White Woman Attacks Black Pregnant Soldier At Georgia Restaurant, Then Says She’s The Victim

Two black women serving in the military were assaulted by a white woman in Georgia, who shouted racist and homophobic slurs at them before physically attacking them as they recorded her outburst.

The incident took place outside of a Cheddar’s Scratch Kitchen restaurant on Saturday night in Macon, Georgia. Allegedly, the two women drove around the white woman and her son, while trying to find a place to park.

“This Gentleman & his mom [were] hostile about the two soldiers not waiting for them to reverse back into [their] handicap parking spot for her handicapped husband instead they went around and proceeded to park in [their] own separate parking spot,” wrote witness LaKeycia Ward.

The woman, Judy Tucker, and her son followed the servicewomen into the restaurant while calling them “black b*tches.” They also displayed ignorance and homophobia, saying that they didn’t know the U.S. Army allowed lesbians to serve. The military stopped discriminating against sexual preference in September 2011.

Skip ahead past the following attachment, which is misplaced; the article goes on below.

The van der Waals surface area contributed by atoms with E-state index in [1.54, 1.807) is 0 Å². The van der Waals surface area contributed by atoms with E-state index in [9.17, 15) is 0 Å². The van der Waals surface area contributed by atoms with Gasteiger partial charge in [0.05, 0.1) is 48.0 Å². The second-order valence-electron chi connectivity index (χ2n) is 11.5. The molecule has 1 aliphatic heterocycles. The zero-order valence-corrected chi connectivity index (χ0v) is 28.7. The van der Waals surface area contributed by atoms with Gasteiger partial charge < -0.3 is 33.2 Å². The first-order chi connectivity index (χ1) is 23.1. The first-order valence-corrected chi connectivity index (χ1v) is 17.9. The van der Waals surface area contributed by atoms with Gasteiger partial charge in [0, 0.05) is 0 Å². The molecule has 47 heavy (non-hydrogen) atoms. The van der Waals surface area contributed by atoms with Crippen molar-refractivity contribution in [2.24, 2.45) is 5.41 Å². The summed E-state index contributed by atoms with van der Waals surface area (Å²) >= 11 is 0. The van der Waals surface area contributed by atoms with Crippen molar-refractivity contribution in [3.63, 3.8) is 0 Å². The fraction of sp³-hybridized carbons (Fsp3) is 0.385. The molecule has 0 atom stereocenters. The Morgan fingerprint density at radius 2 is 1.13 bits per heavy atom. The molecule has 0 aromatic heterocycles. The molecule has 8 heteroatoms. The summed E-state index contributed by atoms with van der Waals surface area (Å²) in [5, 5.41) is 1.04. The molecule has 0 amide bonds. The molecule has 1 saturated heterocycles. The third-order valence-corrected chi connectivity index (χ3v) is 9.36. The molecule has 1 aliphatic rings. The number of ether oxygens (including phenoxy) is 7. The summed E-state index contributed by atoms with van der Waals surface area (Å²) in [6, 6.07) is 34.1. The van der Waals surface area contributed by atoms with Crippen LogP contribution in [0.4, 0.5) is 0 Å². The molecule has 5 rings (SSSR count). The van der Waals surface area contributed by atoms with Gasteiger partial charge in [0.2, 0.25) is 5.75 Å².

At this point, the two women and several witnesses began recording.

“You do not have the right to take a picture of me,” Tucker says in Ward’s video. “Put that phone down.”

But even as one of the army women told her that she was pregnant, Tucker continued her assault.

“You’re punching a pregnant lady,” the woman said.

A crowd formed around them and told Tucker and her family to leave.

Police arrived shortly after and arrested Tucker on a battery charge after interviewing witnesses.

While talking to police, Tucker’s daughter, Angie, told the police that the real victim of the assault was her mother, who was bleeding.

Watch the video below:

Cyrus Massoumi
meet the author

Politics has been the true love of my life. I strive to find worthy opponents to argue with. My other passion is internet marketing, I dreamed of making it online. The only things I'm more attached to than breathing air is putting out a quality product, beating my competition, and dedication to my team. One day I hope to meet someone who looks at me the way the media looks at war.

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